In this sunny churchyard, the metal cross marking the resting place of Annie and Mary has a magnificent view of the church.  Here, it would seem appropriate to leave either a potted plant of rosemary - long noted for its association with remembrance - or a bunch of pretty flowers grown in Cornwall, when available, to commemorate these two young girls.  Alternatively, white roses reflect simplicity and purity.  

Annie Frost & Mary Searle

£40.00Price

23rd June 1908 - Crantock Churchyard

Unexpectedly large waves led to a disasterous ending of a trip to Crantock beach, back in the summer of 1908.  

Mary Jane Searle and Annie Frost - from Penzance & Sussex, respectively, were part of a group from Rosewin Training School for servants - based in Truro and run by the nuns of Epiphany - who were holidaying at the Manor House, West Pentire, when tragedy struck.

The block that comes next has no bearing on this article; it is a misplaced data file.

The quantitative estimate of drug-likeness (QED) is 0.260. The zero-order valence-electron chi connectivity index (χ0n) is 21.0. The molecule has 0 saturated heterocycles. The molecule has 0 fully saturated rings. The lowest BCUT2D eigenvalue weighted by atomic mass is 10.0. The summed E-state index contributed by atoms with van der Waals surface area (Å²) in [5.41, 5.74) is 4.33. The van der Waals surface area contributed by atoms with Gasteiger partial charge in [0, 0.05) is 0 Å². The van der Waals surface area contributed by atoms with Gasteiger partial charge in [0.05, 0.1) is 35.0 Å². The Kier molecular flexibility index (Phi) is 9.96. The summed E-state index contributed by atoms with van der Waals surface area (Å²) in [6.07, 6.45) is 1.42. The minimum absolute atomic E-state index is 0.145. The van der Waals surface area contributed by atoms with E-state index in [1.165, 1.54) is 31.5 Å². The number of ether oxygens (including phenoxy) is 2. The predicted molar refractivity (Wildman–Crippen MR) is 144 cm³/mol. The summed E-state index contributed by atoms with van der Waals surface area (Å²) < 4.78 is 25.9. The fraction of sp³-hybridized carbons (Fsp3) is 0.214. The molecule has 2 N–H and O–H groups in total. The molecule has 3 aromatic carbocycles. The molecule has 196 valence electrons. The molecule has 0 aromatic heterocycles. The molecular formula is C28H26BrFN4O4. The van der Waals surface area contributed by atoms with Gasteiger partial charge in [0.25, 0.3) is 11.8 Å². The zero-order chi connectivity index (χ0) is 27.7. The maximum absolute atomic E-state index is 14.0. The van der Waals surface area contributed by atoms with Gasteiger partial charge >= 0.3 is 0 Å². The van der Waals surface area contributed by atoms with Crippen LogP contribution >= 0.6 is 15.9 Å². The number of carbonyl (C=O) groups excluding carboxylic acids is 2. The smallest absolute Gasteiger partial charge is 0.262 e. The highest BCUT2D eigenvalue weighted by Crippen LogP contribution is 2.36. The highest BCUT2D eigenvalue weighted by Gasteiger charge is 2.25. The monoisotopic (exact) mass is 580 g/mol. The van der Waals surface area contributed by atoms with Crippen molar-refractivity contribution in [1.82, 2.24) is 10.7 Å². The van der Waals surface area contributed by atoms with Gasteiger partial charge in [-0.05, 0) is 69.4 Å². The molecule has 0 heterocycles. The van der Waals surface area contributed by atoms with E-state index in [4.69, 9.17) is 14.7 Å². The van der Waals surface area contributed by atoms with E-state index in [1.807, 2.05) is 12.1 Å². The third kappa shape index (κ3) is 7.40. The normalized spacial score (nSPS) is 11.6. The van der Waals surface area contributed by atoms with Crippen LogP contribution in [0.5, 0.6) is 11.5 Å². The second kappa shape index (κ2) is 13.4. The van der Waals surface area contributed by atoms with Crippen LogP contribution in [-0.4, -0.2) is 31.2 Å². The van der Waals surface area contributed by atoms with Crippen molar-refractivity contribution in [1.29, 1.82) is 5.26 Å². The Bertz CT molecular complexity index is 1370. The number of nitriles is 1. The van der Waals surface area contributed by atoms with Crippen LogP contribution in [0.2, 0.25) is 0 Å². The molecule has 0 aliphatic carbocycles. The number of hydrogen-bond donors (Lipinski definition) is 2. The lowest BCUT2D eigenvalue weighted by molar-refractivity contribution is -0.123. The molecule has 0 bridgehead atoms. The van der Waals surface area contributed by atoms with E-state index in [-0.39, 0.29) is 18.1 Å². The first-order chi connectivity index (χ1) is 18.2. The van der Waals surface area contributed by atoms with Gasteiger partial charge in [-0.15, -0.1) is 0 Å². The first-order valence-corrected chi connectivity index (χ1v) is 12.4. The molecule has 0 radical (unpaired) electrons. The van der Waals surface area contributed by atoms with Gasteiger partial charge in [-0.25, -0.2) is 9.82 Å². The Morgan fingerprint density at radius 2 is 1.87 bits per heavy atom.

Towards the end of their holiday, a picnic at the well in Crantock was followed by a visit to the beach but, as described in local newspaper reports at the time, not long after they had settled on rocks set above the falling tide, two or three exceptionally large waves crashed over the rocks and washed numerous girls in to the water.  Some of the older girls were able to swim back to the rocks, or were strong enough to hold on to the rock and scramble to dry land, but three of the younger girls - Mary, Annie and Dorothy Wood - were not able to swim and were washed further out.  One of the sisters from the school - Sister Emilie, who was around 50 years old, and had been in charge of the training school for 16 years - was unable to swim, but from the edge of the rocks tried to reach out to help the young girls. She fell in, hit her head on a rock, and was washed out to sea; her body was recovered near Port Issac over two weeks later.  Rescuers were unable to reach Mary and Annie, but Dorothy was pulled out of the sea by Captain Fenton, a gentleman who was staying at the same hotel as the School group. The bodies of Mary and Annie were found in the sea on the 4th and 6th of July, respectively, and were fittingly laid to rest here in Crantock, within sight of the church they had attended together with their guardians on the morning of their tragic end.